without calling each other incompetent???

(Arthur Hunt) #10

If the Red Sox don’t start winning, that’s about the nicest thing that will fly off my keyboard.

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(S. Joshua Swamidass) #11

I agree. Lenski was really clear too, showing how they just don’t understand polyphen, and quote mined the article. At least it will be easy for open minded students to see that they are wrong. That is the bright spot.

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What is it with all these references to football teams?


In my view, the problem with Behe’s argument is a change in language. PolyPhen-2 predicts that a mutation will be damagin. Behe claims that they are damaging. Predictions aren’t facts, they are just predictions. You have to follow up with additional work to determine if the predictions are correct.

On top of that, what does PolyPhen mean by “damaging”? It simply means a change in function. It doesn’t mean what Behe seems to think it means.

From the article:

In other words, Behe has leaned out over his skis. He has stretched this data beyond what it can currently show. If you are looking to overthrow one of the most well supported and widely accepted theories in science, you need something more than shaky functional predictions that are known to give false predictions.


For reference, you can find the ENSMBL page for human APOB here:;g=ENSG00000084674;r=2:21001429-21044073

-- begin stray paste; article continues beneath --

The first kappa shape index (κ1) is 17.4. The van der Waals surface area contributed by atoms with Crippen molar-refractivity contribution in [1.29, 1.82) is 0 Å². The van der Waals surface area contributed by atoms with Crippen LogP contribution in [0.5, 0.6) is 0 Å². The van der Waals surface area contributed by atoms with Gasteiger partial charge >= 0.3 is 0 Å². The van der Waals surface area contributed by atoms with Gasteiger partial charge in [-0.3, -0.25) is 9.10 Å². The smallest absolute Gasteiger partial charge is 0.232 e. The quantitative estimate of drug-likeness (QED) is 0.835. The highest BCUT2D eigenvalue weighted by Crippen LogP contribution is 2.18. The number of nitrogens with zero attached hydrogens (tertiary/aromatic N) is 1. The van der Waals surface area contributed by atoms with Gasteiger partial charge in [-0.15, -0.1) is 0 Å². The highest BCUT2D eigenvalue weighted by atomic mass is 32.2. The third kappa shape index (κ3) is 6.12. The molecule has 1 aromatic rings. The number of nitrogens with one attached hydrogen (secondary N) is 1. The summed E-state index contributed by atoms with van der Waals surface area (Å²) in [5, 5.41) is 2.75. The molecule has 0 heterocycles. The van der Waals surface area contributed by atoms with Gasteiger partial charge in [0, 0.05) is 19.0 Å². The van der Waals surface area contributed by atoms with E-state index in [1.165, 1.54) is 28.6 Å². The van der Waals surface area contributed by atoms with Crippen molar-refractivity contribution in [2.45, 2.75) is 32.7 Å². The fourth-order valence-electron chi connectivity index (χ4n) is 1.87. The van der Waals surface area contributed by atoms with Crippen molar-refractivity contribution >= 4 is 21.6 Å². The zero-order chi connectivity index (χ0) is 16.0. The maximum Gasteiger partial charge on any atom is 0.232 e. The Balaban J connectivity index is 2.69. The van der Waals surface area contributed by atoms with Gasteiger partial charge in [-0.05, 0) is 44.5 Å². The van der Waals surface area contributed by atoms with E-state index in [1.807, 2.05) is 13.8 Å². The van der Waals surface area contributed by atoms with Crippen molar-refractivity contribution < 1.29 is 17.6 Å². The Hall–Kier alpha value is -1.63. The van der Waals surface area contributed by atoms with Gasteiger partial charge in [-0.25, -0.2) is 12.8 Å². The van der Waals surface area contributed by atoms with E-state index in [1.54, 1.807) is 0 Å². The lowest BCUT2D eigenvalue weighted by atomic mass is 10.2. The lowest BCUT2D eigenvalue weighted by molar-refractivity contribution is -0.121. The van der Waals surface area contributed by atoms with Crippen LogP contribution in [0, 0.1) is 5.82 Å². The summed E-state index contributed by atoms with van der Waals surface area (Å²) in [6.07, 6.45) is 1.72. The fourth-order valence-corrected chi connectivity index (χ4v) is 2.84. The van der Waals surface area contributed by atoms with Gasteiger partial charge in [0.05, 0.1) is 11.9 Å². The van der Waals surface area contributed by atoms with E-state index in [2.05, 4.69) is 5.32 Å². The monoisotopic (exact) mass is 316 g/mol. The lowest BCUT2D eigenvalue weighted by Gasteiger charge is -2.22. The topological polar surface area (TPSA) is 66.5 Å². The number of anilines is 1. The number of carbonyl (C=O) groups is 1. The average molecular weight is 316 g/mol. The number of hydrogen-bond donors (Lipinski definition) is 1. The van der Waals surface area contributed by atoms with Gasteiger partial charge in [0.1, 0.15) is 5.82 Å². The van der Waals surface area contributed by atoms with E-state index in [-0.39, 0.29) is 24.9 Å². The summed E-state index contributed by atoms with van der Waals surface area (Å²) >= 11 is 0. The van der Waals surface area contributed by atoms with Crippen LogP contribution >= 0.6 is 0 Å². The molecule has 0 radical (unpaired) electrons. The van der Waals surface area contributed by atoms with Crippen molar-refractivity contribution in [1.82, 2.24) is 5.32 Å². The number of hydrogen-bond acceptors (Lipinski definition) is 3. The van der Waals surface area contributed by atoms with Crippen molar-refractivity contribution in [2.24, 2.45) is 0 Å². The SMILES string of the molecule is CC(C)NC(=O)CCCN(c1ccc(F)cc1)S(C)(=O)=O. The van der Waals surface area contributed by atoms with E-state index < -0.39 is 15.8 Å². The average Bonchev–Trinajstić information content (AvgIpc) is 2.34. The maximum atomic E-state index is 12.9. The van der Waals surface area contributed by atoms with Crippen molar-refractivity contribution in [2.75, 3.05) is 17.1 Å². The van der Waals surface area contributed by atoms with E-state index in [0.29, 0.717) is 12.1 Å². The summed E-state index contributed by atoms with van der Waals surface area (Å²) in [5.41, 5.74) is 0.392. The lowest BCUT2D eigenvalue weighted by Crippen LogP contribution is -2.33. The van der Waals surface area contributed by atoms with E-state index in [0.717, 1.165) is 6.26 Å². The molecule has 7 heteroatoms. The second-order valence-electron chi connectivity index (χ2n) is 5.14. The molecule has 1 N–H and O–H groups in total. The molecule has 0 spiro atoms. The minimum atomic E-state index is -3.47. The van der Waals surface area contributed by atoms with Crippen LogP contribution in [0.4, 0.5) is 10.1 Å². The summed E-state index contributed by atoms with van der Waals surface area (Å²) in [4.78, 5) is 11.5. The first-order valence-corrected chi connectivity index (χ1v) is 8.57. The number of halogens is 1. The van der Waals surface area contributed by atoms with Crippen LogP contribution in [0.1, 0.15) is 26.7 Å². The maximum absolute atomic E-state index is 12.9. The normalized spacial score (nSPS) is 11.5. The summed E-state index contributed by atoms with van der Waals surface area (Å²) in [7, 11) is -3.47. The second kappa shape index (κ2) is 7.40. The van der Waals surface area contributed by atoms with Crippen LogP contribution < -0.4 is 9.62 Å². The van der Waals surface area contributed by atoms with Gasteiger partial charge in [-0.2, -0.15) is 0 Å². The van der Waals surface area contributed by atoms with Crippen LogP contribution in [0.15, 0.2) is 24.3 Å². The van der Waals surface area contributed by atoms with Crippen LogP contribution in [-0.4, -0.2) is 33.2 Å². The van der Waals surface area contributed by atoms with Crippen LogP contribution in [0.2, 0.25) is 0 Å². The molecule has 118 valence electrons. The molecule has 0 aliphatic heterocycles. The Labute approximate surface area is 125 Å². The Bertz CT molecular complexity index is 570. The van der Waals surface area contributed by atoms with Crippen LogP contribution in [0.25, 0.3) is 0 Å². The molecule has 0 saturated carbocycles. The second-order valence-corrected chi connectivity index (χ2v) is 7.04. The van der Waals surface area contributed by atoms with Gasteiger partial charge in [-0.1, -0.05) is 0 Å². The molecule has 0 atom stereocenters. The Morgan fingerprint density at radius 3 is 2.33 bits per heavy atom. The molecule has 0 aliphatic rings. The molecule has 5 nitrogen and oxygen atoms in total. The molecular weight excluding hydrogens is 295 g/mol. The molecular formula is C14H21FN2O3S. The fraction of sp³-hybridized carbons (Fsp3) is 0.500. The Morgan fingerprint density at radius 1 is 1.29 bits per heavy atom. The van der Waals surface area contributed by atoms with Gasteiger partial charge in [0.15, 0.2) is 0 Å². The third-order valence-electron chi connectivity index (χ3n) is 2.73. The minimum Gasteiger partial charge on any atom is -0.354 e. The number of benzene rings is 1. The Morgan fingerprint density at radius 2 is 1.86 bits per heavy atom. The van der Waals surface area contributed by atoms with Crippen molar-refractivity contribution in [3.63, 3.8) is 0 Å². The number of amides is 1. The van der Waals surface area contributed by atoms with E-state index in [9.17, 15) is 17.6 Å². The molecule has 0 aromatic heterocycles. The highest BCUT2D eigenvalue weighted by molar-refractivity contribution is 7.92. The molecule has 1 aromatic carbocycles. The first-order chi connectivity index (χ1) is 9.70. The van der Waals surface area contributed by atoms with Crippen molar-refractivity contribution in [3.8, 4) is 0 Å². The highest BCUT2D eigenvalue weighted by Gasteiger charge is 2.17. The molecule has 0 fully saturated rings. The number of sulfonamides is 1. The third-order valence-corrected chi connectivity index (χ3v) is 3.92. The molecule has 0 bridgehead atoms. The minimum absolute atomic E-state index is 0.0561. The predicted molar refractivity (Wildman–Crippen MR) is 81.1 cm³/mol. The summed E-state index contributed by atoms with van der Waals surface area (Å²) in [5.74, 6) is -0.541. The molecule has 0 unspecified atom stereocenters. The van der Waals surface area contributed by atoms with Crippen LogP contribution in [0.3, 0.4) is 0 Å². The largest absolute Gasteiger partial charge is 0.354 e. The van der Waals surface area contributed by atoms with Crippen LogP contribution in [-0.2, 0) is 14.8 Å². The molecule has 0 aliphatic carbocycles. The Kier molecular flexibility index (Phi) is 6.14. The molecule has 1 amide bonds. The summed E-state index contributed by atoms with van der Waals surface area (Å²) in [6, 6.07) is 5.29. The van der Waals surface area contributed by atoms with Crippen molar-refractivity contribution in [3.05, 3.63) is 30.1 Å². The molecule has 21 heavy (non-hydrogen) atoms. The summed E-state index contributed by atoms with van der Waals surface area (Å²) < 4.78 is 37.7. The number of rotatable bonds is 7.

From what I can see, the two most common missense variants in the human population are at the alanine at position 618 and the proline at position 2739. They have frequencies of .485 and .366 respectively. Both are given a probability of being damaging of 0.999 by PolyPhen. Given the frequencies of these alleles, and Behe’s comments about “damaging” alleles resulting in dysregulation of cholesterol, we would have to conclude that a massive portion of the human population should either have hypercholesterolemia or hypocholesterolemia. Is this the case? Nope.

Could it be that PolyPhen makes bad predictions? Yep.

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I will also plug my thread on APOB structure and function:

Of interest is the relative cholesterol levels in both polar bears and brown bears. From what I can see, both brown bears and polar bears have comparable cholesterol numbers. From the other thread:

If damaged APOB results in hyper or hypocholesterolemia per Behe’s claims, then why isn’t that seen in those figures? Behe or the DI needs to explain this.